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Flashcards in pharmacology: anesthesia Deck (25):
1

what are the inhaled anesthetics?

nitrous oxide and halothane

2

which inhaled anesthetic is more potent? why?

halothane - lower MAC value (minimal alveolar anesthetic concentration)

3

which inhaled anesthetic has the lower blood-gas ratio, minimal CV effects, and no metabolism?

Nitrous oxide

4

side effects of halothane

malignant hyperthermia, hepatitis, cardiac arrhythmias

5

what are the IV anesthetics?

thiopental, midazolam, propofol, fentanyl, ketamine

6

thipental - use in anesthesia

barbiturate used for induction of anesthesia - lipid soluble so has rapid onset and short acting

7

midazolam - use in anesthesia

benzo used for preoperative sedation, anterograde amnesia, induction, outpatient surgery

8

propofol - use in anesthesia

used for induction and maintenance and also as an antiemetic

9

which IV anesthestic looks like milk

propofol

10

fentanyl- use in anesthesia

opiate - induction and maintence of anesthesis - depresses respiratory function

11

ketamine - use in anesthesia

NMDA-receptor antagonist
dissociative anesthetic used for induction of anesthesia, causes hallucination and CV stimulation and increased intracranial pressure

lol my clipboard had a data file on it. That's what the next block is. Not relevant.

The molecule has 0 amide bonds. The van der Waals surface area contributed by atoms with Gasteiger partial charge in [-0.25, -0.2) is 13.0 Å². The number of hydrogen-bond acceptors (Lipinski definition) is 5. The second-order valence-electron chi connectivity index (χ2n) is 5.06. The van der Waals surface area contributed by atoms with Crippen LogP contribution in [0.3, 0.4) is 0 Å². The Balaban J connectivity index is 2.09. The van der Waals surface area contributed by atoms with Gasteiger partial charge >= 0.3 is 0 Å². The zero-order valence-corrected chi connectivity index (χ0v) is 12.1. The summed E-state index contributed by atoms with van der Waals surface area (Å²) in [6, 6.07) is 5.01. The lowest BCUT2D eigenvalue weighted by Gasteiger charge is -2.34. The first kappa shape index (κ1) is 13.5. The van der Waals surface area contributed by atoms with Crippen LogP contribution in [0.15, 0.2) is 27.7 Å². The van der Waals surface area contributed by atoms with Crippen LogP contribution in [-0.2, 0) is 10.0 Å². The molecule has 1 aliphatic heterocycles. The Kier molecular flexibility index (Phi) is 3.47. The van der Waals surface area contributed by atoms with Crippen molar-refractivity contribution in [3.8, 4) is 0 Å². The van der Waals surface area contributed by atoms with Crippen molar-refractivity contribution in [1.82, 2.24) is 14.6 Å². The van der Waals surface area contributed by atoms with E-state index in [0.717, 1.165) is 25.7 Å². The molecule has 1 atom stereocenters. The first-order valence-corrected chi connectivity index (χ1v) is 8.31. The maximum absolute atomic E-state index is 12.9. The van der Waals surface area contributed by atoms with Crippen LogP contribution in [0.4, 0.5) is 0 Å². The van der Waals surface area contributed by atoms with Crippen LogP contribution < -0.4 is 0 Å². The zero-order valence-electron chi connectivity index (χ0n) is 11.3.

12

what are the local anesthetics groups?

esters (procaine, cocaine, benzocaine) and amides (lidocaine, bupivacaine, mepivacaine)

13

problem with esters

slow/fast metabolizers

14

problem with amides

liver function

15

which nerve fibers are most sensitive to local anesthetics?

smaller diameter
type B&C > type A delta > type A beta and gamma > type A alpha

16

what are local anesthetics administered with?

alpha 1 agonists

17

side effects of local anesthetics?

neurotoxicity, CV toxicity, allergies (esters via PABA formation)
why you use the alpha 1 agonists

18

which local anesthetic does not need an alpha 1 agonist?

cocaine - has its own vasconstriction by blocking NE reuptake

19

what are the skeletal muscle relaxants?

nondepolarizing (atracurium and mivacurium)
depolarizing (sccinylcholine)

20

how do the nondepolarizing skeletal muscle relaxants works? (atracurium and mivacurium)

nicotinic antagonists causing progressive paralysis - only effect NM receptors so no cardiac, smooth muscle, CNS effects

21

atracurium uses

safe in hepatic or renal impairment
have spontaneous inactivation to laudanosine which can cause seizures

22

mivacurium uses

very short duration - metabolized by plasma cholinesterases

23

what is the depolarizing skeletal muscle relaxant? mechanism and use?

succinylcholine - nicotinic agonist
depolarization and desensitization
hydrolyzed by pseudocholinesterase so have short duration

24

what are the centrally acting skeletal muscle relaxants?

benzos (GABA A receptors) baclofen (GABA B receptors)
used in spasticity

25

what is used to treat malignant hyperthermia caused by succinylcholine?

dantrolene (blocks Ca release from SR that causes extreme muscle rigidity)